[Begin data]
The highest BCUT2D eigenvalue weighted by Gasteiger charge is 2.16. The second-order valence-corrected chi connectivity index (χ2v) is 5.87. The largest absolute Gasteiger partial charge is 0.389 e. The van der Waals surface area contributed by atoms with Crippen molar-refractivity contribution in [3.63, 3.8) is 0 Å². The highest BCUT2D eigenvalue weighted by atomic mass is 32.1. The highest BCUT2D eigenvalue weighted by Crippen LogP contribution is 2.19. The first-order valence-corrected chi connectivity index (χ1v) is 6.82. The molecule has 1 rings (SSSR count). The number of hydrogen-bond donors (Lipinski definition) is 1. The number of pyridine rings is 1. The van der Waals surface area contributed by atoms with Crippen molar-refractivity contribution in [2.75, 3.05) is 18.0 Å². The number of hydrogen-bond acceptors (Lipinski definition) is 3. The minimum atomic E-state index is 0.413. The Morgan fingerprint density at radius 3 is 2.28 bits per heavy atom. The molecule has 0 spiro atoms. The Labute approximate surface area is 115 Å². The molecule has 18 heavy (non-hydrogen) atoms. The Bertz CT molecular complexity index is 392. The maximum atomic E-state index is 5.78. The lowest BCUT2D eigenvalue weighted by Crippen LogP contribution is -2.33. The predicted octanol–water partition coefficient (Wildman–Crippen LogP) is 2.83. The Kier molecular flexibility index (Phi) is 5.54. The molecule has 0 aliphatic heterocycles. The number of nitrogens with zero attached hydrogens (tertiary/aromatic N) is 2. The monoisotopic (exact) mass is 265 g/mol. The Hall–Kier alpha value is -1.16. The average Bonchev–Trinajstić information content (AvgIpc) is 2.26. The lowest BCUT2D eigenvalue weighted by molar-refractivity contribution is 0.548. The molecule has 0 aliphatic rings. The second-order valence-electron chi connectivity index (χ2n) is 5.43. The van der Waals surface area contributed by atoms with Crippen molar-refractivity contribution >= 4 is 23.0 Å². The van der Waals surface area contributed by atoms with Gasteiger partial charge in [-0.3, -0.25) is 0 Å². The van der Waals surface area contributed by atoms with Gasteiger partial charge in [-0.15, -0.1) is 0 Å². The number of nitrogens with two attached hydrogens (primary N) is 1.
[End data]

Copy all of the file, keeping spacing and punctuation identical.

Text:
The highest BCUT2D eigenvalue weighted by Gasteiger charge is 2.16. The second-order valence-corrected chi connectivity index (χ2v) is 5.87. The largest absolute Gasteiger partial charge is 0.389 e. The van der Waals surface area contributed by atoms with Crippen molar-refractivity contribution in [3.63, 3.8) is 0 Å². The highest BCUT2D eigenvalue weighted by atomic mass is 32.1. The highest BCUT2D eigenvalue weighted by Crippen LogP contribution is 2.19. The first-order valence-corrected chi connectivity index (χ1v) is 6.82. The molecule has 1 rings (SSSR count). The number of hydrogen-bond donors (Lipinski definition) is 1. The number of pyridine rings is 1. The van der Waals surface area contributed by atoms with Crippen molar-refractivity contribution in [2.75, 3.05) is 18.0 Å². The number of hydrogen-bond acceptors (Lipinski definition) is 3. The minimum atomic E-state index is 0.413. The Morgan fingerprint density at radius 3 is 2.28 bits per heavy atom. The molecule has 0 spiro atoms. The Labute approximate surface area is 115 Å². The molecule has 18 heavy (non-hydrogen) atoms. The Bertz CT molecular complexity index is 392. The maximum atomic E-state index is 5.78. The lowest BCUT2D eigenvalue weighted by Crippen LogP contribution is -2.33. The predicted octanol–water partition coefficient (Wildman–Crippen LogP) is 2.83. The Kier molecular flexibility index (Phi) is 5.54. The molecule has 0 aliphatic heterocycles. The number of nitrogens with zero attached hydrogens (tertiary/aromatic N) is 2. The monoisotopic (exact) mass is 265 g/mol. The Hall–Kier alpha value is -1.16. The average Bonchev–Trinajstić information content (AvgIpc) is 2.26. The lowest BCUT2D eigenvalue weighted by molar-refractivity contribution is 0.548. The molecule has 0 aliphatic rings. The second-order valence-electron chi connectivity index (χ2n) is 5.43. The van der Waals surface area contributed by atoms with Crippen molar-refractivity contribution >= 4 is 23.0 Å². The van der Waals surface area contributed by atoms with Gasteiger partial charge in [-0.3, -0.25) is 0 Å². The van der Waals surface area contributed by atoms with Gasteiger partial charge in [-0.15, -0.1) is 0 Å². The number of nitrogens with two attached hydrogens (primary N) is 1.